The Guaranteed Refugee Admissions Ceiling Enhancement Act (GRACE Act), H.R. 2146 and S. 1088, would require the President to set the annual ceiling of refugees to at least 95,000, which would reverse the trend in recent years of a lower and lower refugee cap. The bill was introduced on April 9, 2019 by Representative Zoe Lofgren (D-California) in the U.S. House of Representatives and by Senator Edward J. Markey (D- Massachusetts) in the Senate.
What does the bill do?
- Requires an annual admission floor in the Presidential Determination of refugees to be at least 95,000 refugees per year. The Refugee Act of 1980 requires that the maximum number of refugees accepted to the U.S. each year to be set by the President, in consultation with Congress, in a “Presidential Determination.”
- Requires federal officials responsible for refugee admissions or resettlement to treat the admission numbers as “numerical goals.” This language is notable because it encourages the government to treat the refugee admissions ceiling as a goal to be achieved.
- Mandates quarterly reports to Congress on multiple aspects of refugee admissions such as the number of refugees admitted, length of time for various aspects of processing, and a plan for ensuring that the government reaches the numeric goals. These reports would ensure oversight, accountability, and operational integrity to achieve the admission goals for refugee resettlement established in the Presidential Determination.
What are the bill’s benefits?
- The GRACE Act recognizes and honors a fundamental American value, the protection of those who have a well-founded fear of persecution. The protection of those facing persecution, including religious persecution, has been part of the founding of the nation and has historically had broad bipartisan support. The Act recognizes the current unprecedented number of refugees in the world who need to be resettled.
- The Act advances U.S. security interests. When the U.S. engages in international conflict zones and needs to recruit national citizens to assist, those citizens will be more likely to step forward if they understand that the United States will offer them protection if their service to the U.S. puts them or their family in danger of persecution, injury, or death.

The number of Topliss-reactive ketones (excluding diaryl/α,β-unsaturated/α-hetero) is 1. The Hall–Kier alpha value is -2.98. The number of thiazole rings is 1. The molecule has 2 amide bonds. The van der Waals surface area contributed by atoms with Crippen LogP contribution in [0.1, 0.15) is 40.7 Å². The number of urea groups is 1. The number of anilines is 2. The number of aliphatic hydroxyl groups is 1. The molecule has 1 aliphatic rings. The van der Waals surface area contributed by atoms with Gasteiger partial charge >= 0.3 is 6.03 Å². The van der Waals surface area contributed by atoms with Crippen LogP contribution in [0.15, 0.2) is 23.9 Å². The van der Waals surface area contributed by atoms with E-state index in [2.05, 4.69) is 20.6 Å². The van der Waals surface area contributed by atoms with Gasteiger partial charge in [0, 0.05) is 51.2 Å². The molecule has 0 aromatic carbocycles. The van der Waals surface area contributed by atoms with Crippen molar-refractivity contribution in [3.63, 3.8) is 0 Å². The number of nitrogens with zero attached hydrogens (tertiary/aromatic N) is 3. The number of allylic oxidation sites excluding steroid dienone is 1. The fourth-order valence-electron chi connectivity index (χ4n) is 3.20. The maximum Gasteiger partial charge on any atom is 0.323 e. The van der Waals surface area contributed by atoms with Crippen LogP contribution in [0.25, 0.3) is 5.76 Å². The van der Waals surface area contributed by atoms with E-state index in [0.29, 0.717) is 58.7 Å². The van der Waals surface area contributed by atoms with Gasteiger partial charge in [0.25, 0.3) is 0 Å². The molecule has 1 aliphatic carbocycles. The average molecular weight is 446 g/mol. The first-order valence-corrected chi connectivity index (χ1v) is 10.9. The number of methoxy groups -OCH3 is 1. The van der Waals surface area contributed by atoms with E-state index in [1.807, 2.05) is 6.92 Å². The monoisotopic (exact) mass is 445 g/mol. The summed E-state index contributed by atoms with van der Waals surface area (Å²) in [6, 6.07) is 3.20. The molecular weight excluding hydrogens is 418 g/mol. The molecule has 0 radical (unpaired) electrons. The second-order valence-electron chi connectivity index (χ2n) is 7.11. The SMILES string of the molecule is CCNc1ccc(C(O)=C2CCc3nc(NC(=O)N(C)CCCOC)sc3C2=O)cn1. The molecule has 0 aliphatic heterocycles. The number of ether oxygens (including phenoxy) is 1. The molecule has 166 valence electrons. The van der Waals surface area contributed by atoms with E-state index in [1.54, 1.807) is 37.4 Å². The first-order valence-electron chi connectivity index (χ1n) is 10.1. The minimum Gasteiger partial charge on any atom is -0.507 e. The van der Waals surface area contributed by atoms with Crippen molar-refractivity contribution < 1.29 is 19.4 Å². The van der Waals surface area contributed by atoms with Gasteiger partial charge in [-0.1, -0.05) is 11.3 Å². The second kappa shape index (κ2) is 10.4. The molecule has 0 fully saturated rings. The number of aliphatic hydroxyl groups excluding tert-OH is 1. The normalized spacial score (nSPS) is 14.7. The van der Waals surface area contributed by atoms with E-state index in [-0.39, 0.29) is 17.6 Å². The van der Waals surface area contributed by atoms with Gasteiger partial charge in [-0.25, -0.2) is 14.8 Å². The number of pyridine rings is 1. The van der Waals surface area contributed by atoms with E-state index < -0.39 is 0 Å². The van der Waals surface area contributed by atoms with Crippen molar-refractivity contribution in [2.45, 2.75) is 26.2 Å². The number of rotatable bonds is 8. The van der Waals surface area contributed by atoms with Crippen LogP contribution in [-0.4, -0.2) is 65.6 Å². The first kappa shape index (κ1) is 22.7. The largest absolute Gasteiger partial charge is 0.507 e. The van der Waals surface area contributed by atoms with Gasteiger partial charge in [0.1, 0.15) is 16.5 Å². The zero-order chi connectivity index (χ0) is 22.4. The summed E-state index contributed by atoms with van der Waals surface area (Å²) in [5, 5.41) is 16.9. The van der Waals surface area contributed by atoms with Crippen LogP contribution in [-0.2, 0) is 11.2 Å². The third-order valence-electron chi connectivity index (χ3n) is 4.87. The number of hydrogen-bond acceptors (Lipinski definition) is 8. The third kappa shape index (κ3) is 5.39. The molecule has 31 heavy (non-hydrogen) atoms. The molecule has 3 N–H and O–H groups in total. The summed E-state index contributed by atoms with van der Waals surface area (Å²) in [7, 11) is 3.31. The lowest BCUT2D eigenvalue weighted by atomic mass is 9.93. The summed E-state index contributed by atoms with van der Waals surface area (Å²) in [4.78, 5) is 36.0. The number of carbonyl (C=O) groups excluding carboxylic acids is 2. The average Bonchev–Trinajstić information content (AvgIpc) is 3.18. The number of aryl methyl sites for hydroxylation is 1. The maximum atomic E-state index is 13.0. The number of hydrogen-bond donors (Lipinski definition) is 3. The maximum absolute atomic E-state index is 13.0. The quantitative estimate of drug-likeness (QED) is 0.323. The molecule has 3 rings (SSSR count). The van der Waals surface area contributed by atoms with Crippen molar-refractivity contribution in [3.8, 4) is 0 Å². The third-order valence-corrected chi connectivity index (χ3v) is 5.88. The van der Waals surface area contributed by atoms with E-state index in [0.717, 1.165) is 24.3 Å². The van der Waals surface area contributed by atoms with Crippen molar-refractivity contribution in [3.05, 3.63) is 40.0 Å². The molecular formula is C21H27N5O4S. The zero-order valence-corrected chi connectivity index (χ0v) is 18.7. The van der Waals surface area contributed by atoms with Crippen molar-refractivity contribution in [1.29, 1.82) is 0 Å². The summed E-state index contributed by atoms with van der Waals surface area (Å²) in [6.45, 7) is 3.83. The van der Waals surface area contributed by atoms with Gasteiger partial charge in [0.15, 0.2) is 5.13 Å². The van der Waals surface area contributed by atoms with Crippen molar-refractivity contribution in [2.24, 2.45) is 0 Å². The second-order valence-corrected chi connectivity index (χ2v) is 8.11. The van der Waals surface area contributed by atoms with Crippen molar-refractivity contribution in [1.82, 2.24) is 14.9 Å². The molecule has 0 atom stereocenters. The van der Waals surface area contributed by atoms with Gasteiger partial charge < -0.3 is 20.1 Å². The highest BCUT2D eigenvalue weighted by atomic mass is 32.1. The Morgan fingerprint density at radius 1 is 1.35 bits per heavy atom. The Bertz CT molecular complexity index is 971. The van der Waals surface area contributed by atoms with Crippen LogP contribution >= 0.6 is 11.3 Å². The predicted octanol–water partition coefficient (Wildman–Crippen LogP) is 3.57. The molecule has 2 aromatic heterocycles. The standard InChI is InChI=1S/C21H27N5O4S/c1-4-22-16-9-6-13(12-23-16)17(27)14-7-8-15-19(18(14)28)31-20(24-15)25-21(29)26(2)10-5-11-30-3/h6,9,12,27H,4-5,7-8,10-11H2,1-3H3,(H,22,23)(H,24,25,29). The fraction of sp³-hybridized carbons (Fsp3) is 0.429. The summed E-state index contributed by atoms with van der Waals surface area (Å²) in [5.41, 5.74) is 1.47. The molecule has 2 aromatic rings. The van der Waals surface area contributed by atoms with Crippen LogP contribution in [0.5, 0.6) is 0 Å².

- The GRACE Act sends a clear message to the world and to countries that host large numbers of refugees, that the U.S. is prepared to share responsibility for protecting refugees around the world and set an example by setting an admission floor for refugees and leading in the number of refugees resettled.
A “refugee” is a person outside the country of his or her nationality, who is unable or unwilling to return to that country because of persecution or a well-founded fear of persecution based on race, religion, nationality, membership in a particular social group, or political opinion.
Although historically the U.S. has resettled more refugees than any other country, its resettlement program has not kept up with the increase of the global refugee population. Approximately 25.9 million refugees exist worldwide, as of June 2019. For 202o, the United Nations High Commissioner for Refugees (UNHCR) has projected 1.4 million refugees who will need “global resettlement.” Historically, the U.S. has resettled just a small fraction of the overall number of refugees. The 27-resettlement countries around the world combined generally resettle less than 1% of the total number of refugees.
In FY 2016, the U.S. resettled nearly 85,000 refugees. The refugee ceiling for FY 2017 was originally set at 110,000 refugees, but the Trump administration reduced the admission’s cap to 50,000 refugees. The refugee ceiling has continued to decline. In FY 2018, the cap was 45,000, in FY 2019 30,000, and in FY 2020 only 18,000 — the lowest number since the enactment of the Refugee Act of 1980.
Source: Refugee Processing Center
For more information about refugee resettlement, the National Immigration Forum has posted a fact sheet here.
Author: Dan Kosten